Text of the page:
Archive for April, 2012


                        Room 911 (Revisited)

“What has the number 911 got to do with you?”

  “911 translates into September 11, and it was the day those terrorists killed so many innocent people in New York City. My brother was among the dead.”

“So many other innocent people were also killed, not just your brother alone. By the way, had it been that the events of 911 had taken place in a poor African country, do you think it would have received this massive press coverage?”

 The nurse continues,

“You know what? The reason why it attracted such a massive press coverage was not because of the number of casualties, but because of the fact that, the king of the forest had been wounded by termites!”

“Aren’t you sorry for those who lost their lives in such a barbaric attack?”

“No doubt, it was a lamentable occurrence. But I do also feel sorry for those poor women and children of Africa and elsewhere who die every day due to hunger, malnutrition and AIDS. Just imagine what the world would have been if it had united against AIDS, poverty, and hunger as it now does against terrorism.”

“Do not link 911 and the widespread deprivation in Africa caused by Africans themselves.”

“Do not also try to link 911 and the room numbers in our hospital.”

Their argument about 911 became so nasty that I became nervous. I wondered why Abudu would come to visit me in the hospital only to have himself and other nurses argue about my room number. I had always believed that Abudu, who seemed to have been a well-brought-up individual, is as decorous alone as he is in public. Wasn’t he the same person who delayed my arrival at this hospital? If he is so concerned about my well-being, why didn’t he make sure that I arrive here on time to receive a timely attention? All I know about this man is that, he has been a roué, he is immoral. Despite the fact that he is a married man, he has seduced many women and dropped them for new conquests. Am I now his next target?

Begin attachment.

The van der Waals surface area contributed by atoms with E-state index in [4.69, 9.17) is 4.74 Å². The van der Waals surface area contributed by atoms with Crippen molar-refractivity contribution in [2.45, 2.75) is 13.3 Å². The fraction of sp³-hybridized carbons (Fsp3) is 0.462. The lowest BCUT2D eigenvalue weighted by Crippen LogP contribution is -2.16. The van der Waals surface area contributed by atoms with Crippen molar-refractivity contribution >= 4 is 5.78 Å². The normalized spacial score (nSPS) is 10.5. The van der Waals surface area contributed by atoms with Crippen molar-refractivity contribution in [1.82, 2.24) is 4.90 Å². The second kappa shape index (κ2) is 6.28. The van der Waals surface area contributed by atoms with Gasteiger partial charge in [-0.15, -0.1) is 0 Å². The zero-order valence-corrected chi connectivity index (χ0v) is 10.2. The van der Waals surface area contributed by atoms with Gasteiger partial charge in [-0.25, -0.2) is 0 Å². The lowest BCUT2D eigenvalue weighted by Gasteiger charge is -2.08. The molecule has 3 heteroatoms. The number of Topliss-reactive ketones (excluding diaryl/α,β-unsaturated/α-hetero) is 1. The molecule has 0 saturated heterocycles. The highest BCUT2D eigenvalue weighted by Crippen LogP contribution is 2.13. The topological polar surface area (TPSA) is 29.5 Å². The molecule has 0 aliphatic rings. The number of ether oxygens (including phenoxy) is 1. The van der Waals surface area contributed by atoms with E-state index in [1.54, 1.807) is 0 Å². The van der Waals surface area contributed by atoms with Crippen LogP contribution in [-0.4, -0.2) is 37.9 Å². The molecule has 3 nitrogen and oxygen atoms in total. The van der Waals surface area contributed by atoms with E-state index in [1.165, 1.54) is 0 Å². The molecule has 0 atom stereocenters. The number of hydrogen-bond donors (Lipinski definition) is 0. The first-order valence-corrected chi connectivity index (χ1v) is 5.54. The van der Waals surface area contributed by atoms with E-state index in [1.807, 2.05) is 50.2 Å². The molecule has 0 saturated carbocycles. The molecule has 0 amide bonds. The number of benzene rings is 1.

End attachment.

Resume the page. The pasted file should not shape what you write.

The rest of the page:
As I continued to agonize over my predicament, tears begun to flow freely down my cheeks How, on earth, could I have gotten myself ensnared by this dissolute man? I have only myself to blame. But how could I resisted his friendship when he seemed to care so much about my progress, especially after my Dad, who had been a business executive, became so déclassé to the point of working as a night watchman due to adverse circumstances? A nurse  rushes in, handing over my bill, he says:

“Get ready, its time to go home.”

To Be continued…

And here’s the last part of the ant philosophy. How much will an ant gather during the summer to prepare for the winter? All he possibly can. What an incredible philosophy, the “all-you-possibly-can” philosophy.

Wow, what a great philosophy to have—the ant philosophy. Never give up, look ahead, stay positive and do all you can.

The third part of the ant philosophy is that ants think summer all winter. That is so important. During the winter, ants remind themselves, “This won’t last long; we’ll soon be out of here.” And the first warm day, the ants are out. If it turns cold again, they’ll dive back down, but then they come out the first warm day. They can’t wait to get out.

                                               Room 911

 “Who’s that man?”

   “He’s a police officer.”

   “What makes you say that?”

   “I saw his police badge.” She whispers.

 Folding her arms, she says with trepidation: “Then I’m finished.” The officer is coming out of the restroom now. The chief nurse is moving toward him as fear and anxiety gnaws at her heart. She’s now trying to put on a veneer of politeness. Gnashing his teeth in rage, he says:

 “Why didn’t you tell us you were a police officer immediately you entered this ward? I would have personally seen to it that your relative was given an express service.”